My dream is that someday fragrances (so many of which contain carcinogens, neurotoxins, and/or endocrine disruptors) will no longer be allowed in such public places. It is not healthy for anyone to inhale toxic fragrances. While my multiple chemical sensitivity (MCS) may make me more sensitive to it (than the average person) in an obvious, short-term way…


There IS good news!

My wish is that there will continue to be breakthrough success stories like those below and that the tides will keep turning in the right direction (as they already are now). My primary care physician’s office instituted a fragrance-free policy for employees BEFORE the CDC ruling you’ll see listed below. So, awareness IS increasing!

US Centers for Disease Control and Prevention issues indoor air quality policy for all CDC offices nationwide
. This post talks of a huge victory! The Centers for Disease Control issued a policy making their office space fragrance-free (and more). This sets a precedent for medical offices and hospitals to follow suit. This post is courtesy of Susie Collins at The Canary Report. Thank you to Harry B Clark for obtaining the documents.

Workplace Perfume Precedent: This CBS video is courtesy of Jasmine at Jasmine’s Cove.

April 30, 2010: New ADA Guidelines for Fragrance Sensitivity (Another victory! This one capitalizes on the Susan McBride case mentioned above). This link is courtesy of Harry B Clark.

This post was written by Jeanne at Copyright ยฉ Jeanne โ€” All rights reserved.

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Reading: Riverdance Ruined?


1 JasmineNo Gravatar { 05.06.10 at 3:13 am }

So glad MCS didn’t completely get in the way of enjoying your evening ๐Ÿ™‚

2 Susie CollinsNo Gravatar { 05.06.10 at 6:35 am }

Thanks for all the shout outs, Jeanne! I’m sorry you had this happen. I don’t go to public performances anymore for just this reason. My husband just went to a play where the actors actually smoked during the entire performance! Can you imagine?
.-= Susie Collins´s last blog ..Linda Sepp is evicted from her home this morning, spending nite in car =-.

3 JeanneNo Gravatar { 05.06.10 at 9:27 am }


I was so upset when these two perfume-laden women sat down in front of us. Disappointed that it had happened, upset that it had caused tension with my own husband at an event that was supposed to be a treat, angry that expensive tickets were wasted in the time that I was explaining to ushers my need to switch seats (not to mention angry that I had to explain myself!), extremely angry that I got sick from inhaling the fragrances wafting from these two women… I was not a happy camper. In the end, though, I did my best to enjoy the show as best I could regardless of the perfume incident. It just burned me up that these two women and their fragrances really took away from what could have been a much nicer time.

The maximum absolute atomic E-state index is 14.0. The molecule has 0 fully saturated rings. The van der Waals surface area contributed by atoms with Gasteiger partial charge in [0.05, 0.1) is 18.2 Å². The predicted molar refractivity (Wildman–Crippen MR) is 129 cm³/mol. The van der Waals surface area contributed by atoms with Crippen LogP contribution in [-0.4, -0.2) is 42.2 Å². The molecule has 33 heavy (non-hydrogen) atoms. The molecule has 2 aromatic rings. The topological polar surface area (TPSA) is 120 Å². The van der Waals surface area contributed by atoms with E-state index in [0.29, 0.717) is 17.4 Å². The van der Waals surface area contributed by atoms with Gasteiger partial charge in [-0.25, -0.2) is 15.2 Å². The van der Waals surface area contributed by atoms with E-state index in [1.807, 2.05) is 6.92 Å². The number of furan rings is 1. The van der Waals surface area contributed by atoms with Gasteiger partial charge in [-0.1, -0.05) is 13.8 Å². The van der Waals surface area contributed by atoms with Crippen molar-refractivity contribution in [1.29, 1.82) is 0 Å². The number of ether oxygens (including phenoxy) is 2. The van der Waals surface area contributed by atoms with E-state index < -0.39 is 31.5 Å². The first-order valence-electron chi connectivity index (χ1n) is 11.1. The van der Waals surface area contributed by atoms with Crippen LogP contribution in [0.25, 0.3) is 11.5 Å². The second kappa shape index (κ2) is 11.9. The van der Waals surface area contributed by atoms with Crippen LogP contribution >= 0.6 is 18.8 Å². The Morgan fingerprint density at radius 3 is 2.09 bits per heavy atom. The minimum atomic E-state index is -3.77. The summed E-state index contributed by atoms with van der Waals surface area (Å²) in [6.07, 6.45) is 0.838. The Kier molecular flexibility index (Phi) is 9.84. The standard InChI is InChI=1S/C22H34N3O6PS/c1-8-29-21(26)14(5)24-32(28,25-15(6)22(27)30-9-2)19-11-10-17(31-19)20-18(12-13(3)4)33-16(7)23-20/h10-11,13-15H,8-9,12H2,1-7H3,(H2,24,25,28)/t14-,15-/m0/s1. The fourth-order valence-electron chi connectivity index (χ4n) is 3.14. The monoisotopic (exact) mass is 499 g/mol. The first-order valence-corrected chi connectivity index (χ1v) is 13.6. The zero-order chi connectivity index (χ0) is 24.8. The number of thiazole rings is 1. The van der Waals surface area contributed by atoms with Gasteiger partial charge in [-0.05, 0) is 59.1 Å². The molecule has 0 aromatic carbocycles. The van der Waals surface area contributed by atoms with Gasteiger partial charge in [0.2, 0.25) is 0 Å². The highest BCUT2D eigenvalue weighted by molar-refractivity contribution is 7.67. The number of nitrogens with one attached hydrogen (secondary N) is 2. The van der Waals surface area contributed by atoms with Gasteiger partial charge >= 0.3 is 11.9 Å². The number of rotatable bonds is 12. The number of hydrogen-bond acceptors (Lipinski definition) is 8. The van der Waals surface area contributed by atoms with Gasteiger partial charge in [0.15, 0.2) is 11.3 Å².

I’m sorry that you don’t go to public performances anymore because of incidents like this. It makes me sad that so many people are giving up such experiences due to women like the ones that sat in front of us. It is not right for people to pay good money to see a show only to be assaulted by toxic fragrances. I totally understand why you no longer go to public performances. This is certainly not the first time fragrance problems have been an issue for me at a show. I realize that by continuing to venture out once in a blue moon to such events, I take the risk of an exposure like this. It makes me really angry that I may someday feel the need to opt out completely too.

I am clinging to the hope that venues will be implementing fragrance-free policies in the future. With the Susan McBride case in Detroit bringing more awareness to the dangers of fragrances and others seeming to take that court case into account, I am hoping that more and more places will enact fragrance-free policies.

As far as your husband going to a play where the actors smoked during the entire performance, that is just incredible! No, I cannot imagine! I’ll bet you were glad you don’t go to public performances when he came home with that tale! If I were there, I would have been the one demanding a refund for my ticket price the moment they whipped out the first cigarette/cigar/pipe… whatever it is they were smoking! That is just unbelievable. It’s hard to believe that is even legal.